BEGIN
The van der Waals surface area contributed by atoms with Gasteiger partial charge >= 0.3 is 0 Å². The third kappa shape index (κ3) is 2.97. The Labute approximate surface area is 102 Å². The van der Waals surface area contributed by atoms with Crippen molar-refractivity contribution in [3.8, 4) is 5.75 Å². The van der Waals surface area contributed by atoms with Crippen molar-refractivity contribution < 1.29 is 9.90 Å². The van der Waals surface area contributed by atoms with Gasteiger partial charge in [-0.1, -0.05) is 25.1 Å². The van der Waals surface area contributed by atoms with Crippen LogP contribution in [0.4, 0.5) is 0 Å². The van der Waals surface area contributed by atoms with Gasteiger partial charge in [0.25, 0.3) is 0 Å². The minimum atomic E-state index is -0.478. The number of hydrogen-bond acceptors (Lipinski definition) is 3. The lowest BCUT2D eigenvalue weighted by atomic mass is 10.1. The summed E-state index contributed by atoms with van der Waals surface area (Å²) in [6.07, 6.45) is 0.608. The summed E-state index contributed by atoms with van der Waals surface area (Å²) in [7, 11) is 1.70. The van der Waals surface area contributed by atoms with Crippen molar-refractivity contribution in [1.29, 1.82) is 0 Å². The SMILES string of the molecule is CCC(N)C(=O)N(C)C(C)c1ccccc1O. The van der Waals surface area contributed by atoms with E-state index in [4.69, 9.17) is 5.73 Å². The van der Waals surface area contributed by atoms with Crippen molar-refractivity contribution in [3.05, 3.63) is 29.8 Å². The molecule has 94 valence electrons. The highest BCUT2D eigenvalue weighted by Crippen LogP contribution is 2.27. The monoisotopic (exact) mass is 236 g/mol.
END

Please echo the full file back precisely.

The van der Waals surface area contributed by atoms with Gasteiger partial charge >= 0.3 is 0 Å². The third kappa shape index (κ3) is 2.97. The Labute approximate surface area is 102 Å². The van der Waals surface area contributed by atoms with Crippen molar-refractivity contribution in [3.8, 4) is 5.75 Å². The van der Waals surface area contributed by atoms with Crippen molar-refractivity contribution < 1.29 is 9.90 Å². The van der Waals surface area contributed by atoms with Gasteiger partial charge in [-0.1, -0.05) is 25.1 Å². The van der Waals surface area contributed by atoms with Crippen LogP contribution in [0.4, 0.5) is 0 Å². The van der Waals surface area contributed by atoms with Gasteiger partial charge in [0.25, 0.3) is 0 Å². The minimum atomic E-state index is -0.478. The number of hydrogen-bond acceptors (Lipinski definition) is 3. The lowest BCUT2D eigenvalue weighted by atomic mass is 10.1. The summed E-state index contributed by atoms with van der Waals surface area (Å²) in [6.07, 6.45) is 0.608. The summed E-state index contributed by atoms with van der Waals surface area (Å²) in [7, 11) is 1.70. The van der Waals surface area contributed by atoms with Crippen molar-refractivity contribution in [1.29, 1.82) is 0 Å². The SMILES string of the molecule is CCC(N)C(=O)N(C)C(C)c1ccccc1O. The van der Waals surface area contributed by atoms with E-state index in [4.69, 9.17) is 5.73 Å². The van der Waals surface area contributed by atoms with Crippen molar-refractivity contribution in [3.05, 3.63) is 29.8 Å². The molecule has 94 valence electrons. The highest BCUT2D eigenvalue weighted by Crippen LogP contribution is 2.27. The monoisotopic (exact) mass is 236 g/mol.